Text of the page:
Tag Archives: Cloud

Cloud Service Providers Are Not Immune from Ransomware

You moved your applications to the cloud.  Now you don’t have to worry about managing IT systems.  The headaches are someone else’s.

Well sort of.

Here is what customers of Quickbooks cloud hosting provider iNSYNNQ are seeing when they try to log on:

This is what they have been seeing for the last three days.

The hosting provider experienced the ransomware attack on July 16.

The company’s web site says that they are now beginning to restore user’s data but the process will take a while.

They are saying that some files (they are not saying how many) were encrypted and they hope that you made your own backups.  They are trying to figure out how to deal with those encrypted files.

And, oh yeah, from now on you should probably make your own backups.

And what, exactly, am I paying you for?

So what does this mean for you?

Lets assume for the moment that you are not an iNSYNQ customer, since most of the planet is not.  And, I suspect, many of their current customers will not be their current customers for long.

First, DO NOT assume that because you moved something to the cloud, things are not your responsibility any more.  Kind of like your self driving car. You better be ready to stomp on the brakes in case your car makes a mistake.

Check your cloud service provider’s TERMS OF SERVICE.  Likely it says that they are not responsible for many things.  Make sure that, for those things, you have a plan.

Many cloud service providers have a “shared responsibility” model at the core of their offerings.  That means that they acknowledge that they are responsible for some things, but you are responsible for others.  Make sure that you know who is responsible for what.

Understand what the provider’s guarantee is regarding uptime.  iNSYNQ has been down for 7 days and says that it will be more days before they are back up – possibly minus your data.   Most of the time it says that they will get things working again as best they can, but with no time frame.  Is that going to work for your business.  In this case, it is the client’s accounting software.  Is not being able to write checks a problem?  Is not being able to run payroll going to bother anyone?  Is losing years worth of financial data going to upset your investors, your regulators and your customers?

DO YOU HAVE A PLAN FOR WHAT TO DO IN A CASE LIKE THIS?

Lastly, does the provider offer a guarantee?  Often they will not charge you for the time they were down.  Lets say they charge you $200 a month for their service and they are down for two weeks.  Likely that means that they want you to pay your bill for the month, but they will very generously give you a $100 credit on that bill.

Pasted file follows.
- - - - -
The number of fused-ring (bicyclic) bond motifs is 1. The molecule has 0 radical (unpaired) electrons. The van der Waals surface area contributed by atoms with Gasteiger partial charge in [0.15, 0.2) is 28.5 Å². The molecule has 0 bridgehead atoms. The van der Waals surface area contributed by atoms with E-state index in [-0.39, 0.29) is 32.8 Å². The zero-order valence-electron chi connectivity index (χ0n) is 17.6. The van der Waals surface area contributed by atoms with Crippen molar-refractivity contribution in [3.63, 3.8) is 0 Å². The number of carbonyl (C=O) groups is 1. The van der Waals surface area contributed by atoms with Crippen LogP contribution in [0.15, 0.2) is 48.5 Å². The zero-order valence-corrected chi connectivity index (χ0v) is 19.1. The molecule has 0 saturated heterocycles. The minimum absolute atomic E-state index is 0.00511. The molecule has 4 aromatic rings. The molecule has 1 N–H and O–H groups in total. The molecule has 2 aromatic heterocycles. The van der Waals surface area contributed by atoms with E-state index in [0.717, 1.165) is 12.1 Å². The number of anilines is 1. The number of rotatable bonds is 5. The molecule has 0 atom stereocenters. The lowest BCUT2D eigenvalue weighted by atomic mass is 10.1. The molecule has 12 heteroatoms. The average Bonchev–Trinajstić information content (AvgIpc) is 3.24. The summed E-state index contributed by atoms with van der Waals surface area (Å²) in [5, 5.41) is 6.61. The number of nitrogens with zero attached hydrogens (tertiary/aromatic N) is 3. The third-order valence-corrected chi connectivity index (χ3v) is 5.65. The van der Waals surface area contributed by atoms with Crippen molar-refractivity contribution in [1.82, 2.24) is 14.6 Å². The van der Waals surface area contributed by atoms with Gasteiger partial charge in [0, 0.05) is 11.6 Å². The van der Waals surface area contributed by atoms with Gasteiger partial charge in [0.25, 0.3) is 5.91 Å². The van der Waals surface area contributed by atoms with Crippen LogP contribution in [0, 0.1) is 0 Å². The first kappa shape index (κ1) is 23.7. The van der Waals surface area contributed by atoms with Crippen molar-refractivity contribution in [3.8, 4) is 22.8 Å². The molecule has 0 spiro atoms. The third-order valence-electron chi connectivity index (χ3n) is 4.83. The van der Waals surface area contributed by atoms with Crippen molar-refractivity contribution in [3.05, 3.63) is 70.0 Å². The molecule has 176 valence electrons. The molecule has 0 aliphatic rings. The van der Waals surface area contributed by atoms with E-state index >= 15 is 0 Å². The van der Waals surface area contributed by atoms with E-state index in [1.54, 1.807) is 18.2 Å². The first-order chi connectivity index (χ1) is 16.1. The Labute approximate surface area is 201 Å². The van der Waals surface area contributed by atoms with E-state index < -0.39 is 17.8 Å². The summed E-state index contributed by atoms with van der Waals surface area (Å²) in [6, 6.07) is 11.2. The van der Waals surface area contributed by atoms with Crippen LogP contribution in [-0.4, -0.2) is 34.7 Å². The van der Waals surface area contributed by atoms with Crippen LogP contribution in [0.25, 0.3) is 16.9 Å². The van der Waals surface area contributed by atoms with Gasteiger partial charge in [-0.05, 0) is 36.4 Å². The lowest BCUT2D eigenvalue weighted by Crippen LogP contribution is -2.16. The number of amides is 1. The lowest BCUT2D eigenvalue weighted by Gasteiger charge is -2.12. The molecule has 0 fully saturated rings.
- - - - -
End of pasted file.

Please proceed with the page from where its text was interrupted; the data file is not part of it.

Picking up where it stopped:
DOES THAT COVER YOUR PAIN?  I DIDN’T THINK SO.

Maybe your accounting software is not terribly important you?

What about your web site?

Or your manufacturing software?

Or whatever else you moved to the cloud.

Understanding the risk is a good thing.  I strongly recommend it.

Source:  The iNSYNQ website, here and here.

 

Credit Cards in the Cloud, Oh My!

Way back in the dark ages of 2013 the PCI Security Standards Council (PCI SSC) released a document regarding processing credit cards in the cloud.  It was 52 pages.

This month the PCI SSC released a new version of that same document.  It is now 83 pages.

This version seems to better understand the risk of the cloud – where you don’t even know what precise infrastructure you are running on.

Ultimately, if you accept credit cards, you own the risk and contractually, you are responsible, even if the cloud provider says “trust us”.  For a copy of the new standard, click here.

Information for this post came from The Register.

What does this mean for you?

Of course, if you don’t accept credit cards, then it is not a concern, but most organizations do accept payment cards in some form.

Some companies have outsourced payment cards to companies like Paypal or Square.  That used to mean that you weren’t accountable for security, but that changed a couple of years ago.  The requirements are simpler, but you still are responsible.

But lets say you are a company that does e-commerce and the servers run in the cloud.  You may collect the credit card info and hand it off to a gateway.  This applies to you.

In general, all companies that accept credit cards are required to complete an assessment at least once a year.  The PCI Council has created over a dozen different assessments, depending your configuration.

For everyone but the largest players, you can do the assessment yourself.  You can also get an outside provider to help you complete the assessment.  We call this a guided self-assessment. You are responsible for the results, but we can help you navigate the process.

Your credit card processor can fine you or drop you altogether if you do not provide them your completed assessment if they ask.

Also, the assessment is pass-fail.  Either you answer all the questions correctly, or your fail.  One NO is a fail.

If you have questions, please give us a call.